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Volatility forecasting in the framework of the option expiry cycle

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Author Info

  • Owain Ap Gwilym
  • Mike Buckle

Abstract

The paper presents new UK evidence on the relative predictive performance of several implied and historical volatilities. The Datastream combination of historical and implied volatilities is also tested empirically for the first time. Daily observations are used to increase the power of the tests, and particular attention is paid to forecasting over the life of options. A further contribution of the paper is to examine relative accuracy for several different horizons, and matching the amount of past data to the forecast horizon is found to be effective when forecasting over longer horizons. Historical volatility estimators are found to have greater forecast accuracy than implied volatilities. Although implied volatility is a biased estimator of realized volatility, regression tests show that it contains more information than historical volatility. Also, a simple trading rule using historical volatility estimators is unable to exploit the forecast improvements since it fails to earn abnormal profits after transactions costs.

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File URL: http://www.tandfonline.com/doi/abs/10.1080/135184799337190
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Bibliographic Info

Article provided by Taylor & Francis Journals in its journal The European Journal of Finance.

Volume (Year): 5 (1999)
Issue (Month): 1 ()
Pages: 73-94

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Handle: RePEc:taf:eurjfi:v:5:y:1999:i:1:p:73-94

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Related research

Keywords: Volatility; Forecasting; Index Options;

References

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  1. Newey, Whitney & West, Kenneth, 2014. "A simple, positive semi-definite, heteroscedasticity and autocorrelation consistent covariance matrix," Applied Econometrics, Publishing House "SINERGIA PRESS", vol. 33(1), pages 125-132.
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  3. Beckers, Stan, 1981. "Standard deviations implied in option prices as predictors of future stock price variability," Journal of Banking & Finance, Elsevier, vol. 5(3), pages 363-381, September.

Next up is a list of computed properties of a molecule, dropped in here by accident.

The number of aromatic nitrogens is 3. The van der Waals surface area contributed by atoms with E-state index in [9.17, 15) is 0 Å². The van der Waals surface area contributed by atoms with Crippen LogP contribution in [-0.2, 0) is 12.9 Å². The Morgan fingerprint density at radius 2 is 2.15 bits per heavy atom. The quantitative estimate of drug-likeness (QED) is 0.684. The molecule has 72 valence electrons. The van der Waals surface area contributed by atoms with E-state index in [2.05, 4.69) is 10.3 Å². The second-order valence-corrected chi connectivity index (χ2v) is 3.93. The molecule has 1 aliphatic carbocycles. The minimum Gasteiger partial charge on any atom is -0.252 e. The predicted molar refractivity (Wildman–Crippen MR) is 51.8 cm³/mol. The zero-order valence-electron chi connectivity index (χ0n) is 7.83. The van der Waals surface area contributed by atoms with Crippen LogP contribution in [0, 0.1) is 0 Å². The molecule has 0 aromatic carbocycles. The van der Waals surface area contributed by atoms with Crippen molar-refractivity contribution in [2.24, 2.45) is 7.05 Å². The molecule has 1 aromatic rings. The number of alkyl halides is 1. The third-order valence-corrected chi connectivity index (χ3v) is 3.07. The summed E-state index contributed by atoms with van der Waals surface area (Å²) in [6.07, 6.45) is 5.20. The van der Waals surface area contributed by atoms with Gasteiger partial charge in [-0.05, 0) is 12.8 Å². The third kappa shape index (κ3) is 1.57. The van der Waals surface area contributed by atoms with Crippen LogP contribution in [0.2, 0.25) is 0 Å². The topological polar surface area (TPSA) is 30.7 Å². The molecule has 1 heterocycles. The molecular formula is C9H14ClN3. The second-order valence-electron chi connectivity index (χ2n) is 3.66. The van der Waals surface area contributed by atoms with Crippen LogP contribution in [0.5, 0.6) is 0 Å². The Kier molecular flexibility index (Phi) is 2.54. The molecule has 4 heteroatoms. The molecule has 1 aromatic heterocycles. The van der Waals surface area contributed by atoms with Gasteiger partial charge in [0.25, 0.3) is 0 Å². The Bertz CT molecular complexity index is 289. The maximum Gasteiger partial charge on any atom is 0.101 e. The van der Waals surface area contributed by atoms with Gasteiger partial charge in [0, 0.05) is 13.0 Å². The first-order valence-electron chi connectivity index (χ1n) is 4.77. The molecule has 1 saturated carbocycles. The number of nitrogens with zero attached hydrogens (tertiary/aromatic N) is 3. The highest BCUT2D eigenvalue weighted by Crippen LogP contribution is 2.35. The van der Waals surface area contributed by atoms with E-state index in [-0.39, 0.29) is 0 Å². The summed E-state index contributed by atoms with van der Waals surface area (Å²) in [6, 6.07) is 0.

4. Dickey, David A & Fuller, Wayne A, 1981. "Likelihood Ratio Statistics for Autoregressive Time Series with a Unit Root," Econometrica, Econometric Society, vol. 49(4), pages 1057-72, June.
  5. Louis O. Scott, 1992. "The Information Content of Prices in Derivative Security Markets," IMF Staff Papers, Palgrave Macmillan, vol. 39(3), pages 596-625, September.
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  8. Parkinson, Michael, 1980. "The Extreme Value Method for Estimating the Variance of the Rate of Return," The Journal of Business, University of Chicago Press, vol. 53(1), pages 61-65, January.
  9. Black, Fischer & Scholes, Myron S, 1973. "The Pricing of Options and Corporate Liabilities," Journal of Political Economy, University of Chicago Press, vol. 81(3), pages 637-54, May-June.
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  13. Edey, Malcolm & Elliott, Graham, 1992. "Some Evidence on Option Prices as Predictors of Volatility," Oxford Bulletin of Economics and Statistics, Department of Economics, University of Oxford, vol. 54(4), pages 567-78, November.
  14. Jorion, Philippe, 1995. " Predicting Volatility in the Foreign Exchange Market," Journal of Finance, American Finance Association, vol. 50(2), pages 507-28, June.
  15. Hansen, Lars Peter, 1982. "Large Sample Properties of Generalized Method of Moments Estimators," Econometrica, Econometric Society, vol. 50(4), pages 1029-54, July.
  16. Amin, Kaushik I. & Morton, Andrew J., 1994. "Implied volatility functions in arbitrage-free term structure models," Journal of Financial Economics, Elsevier, vol. 35(2), pages 141-180, April.
  17. Garman, Mark B & Klass, Michael J, 1980. "On the Estimation of Security Price Volatilities from Historical Data," The Journal of Business, University of Chicago Press, vol. 53(1), pages 67-78, January.
  18. Schwert, G. William, 1987. "Effects of model specification on tests for unit roots in macroeconomic data," Journal of Monetary Economics, Elsevier, vol. 20(1), pages 73-103, July.
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Citations

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Cited by:
  1. Peter Carr & Liuren Wu, 2004. "Variance Risk Premia," Finance 0409015, EconWPA.
  2. Giulio, Cifarelli, 2004. "Yes, implied volatilities are not informationally efficient: an empirical estimate using options on interest rate futures contracts," MPRA Paper 28655, University Library of Munich, Germany.
  3. Bent Jesper Christensen & Charlotte Strunk Hansen, 2002. "New evidence on the implied-realized volatility relation," The European Journal of Finance, Taylor & Francis Journals, vol. 8(2), pages 187-205.
  4. repec:ltr:wpaper:1999.01 is not listed on IDEAS
  5. Yu, Wayne W. & Lui, Evans C.K. & Wang, Jacqueline W., 2010. "The predictive power of the implied volatility of options traded OTC and on exchanges," Journal of Banking & Finance, Elsevier, vol. 34(1), pages 1-11, January.
  6. Cifarelli, giulio, 2002. "The information content of implied volatilities of options on eurodeposit futures traded on the LIFFE: is there long memory?," MPRA Paper 28538, University Library of Munich, Germany.
  7. Bernard Bollen & Brett Inder, 1999. "Estimating Daily Volatility in Financial Markets Utilizing Intraday Data," Working Papers 1999.01, School of Economics, La Trobe University.
  8. Moosa, Imad A. & Bollen, Bernard, 2002. "A benchmark for measuring bias in estimated daily value at risk," International Review of Financial Analysis, Elsevier, vol. 11(1), pages 85-100.

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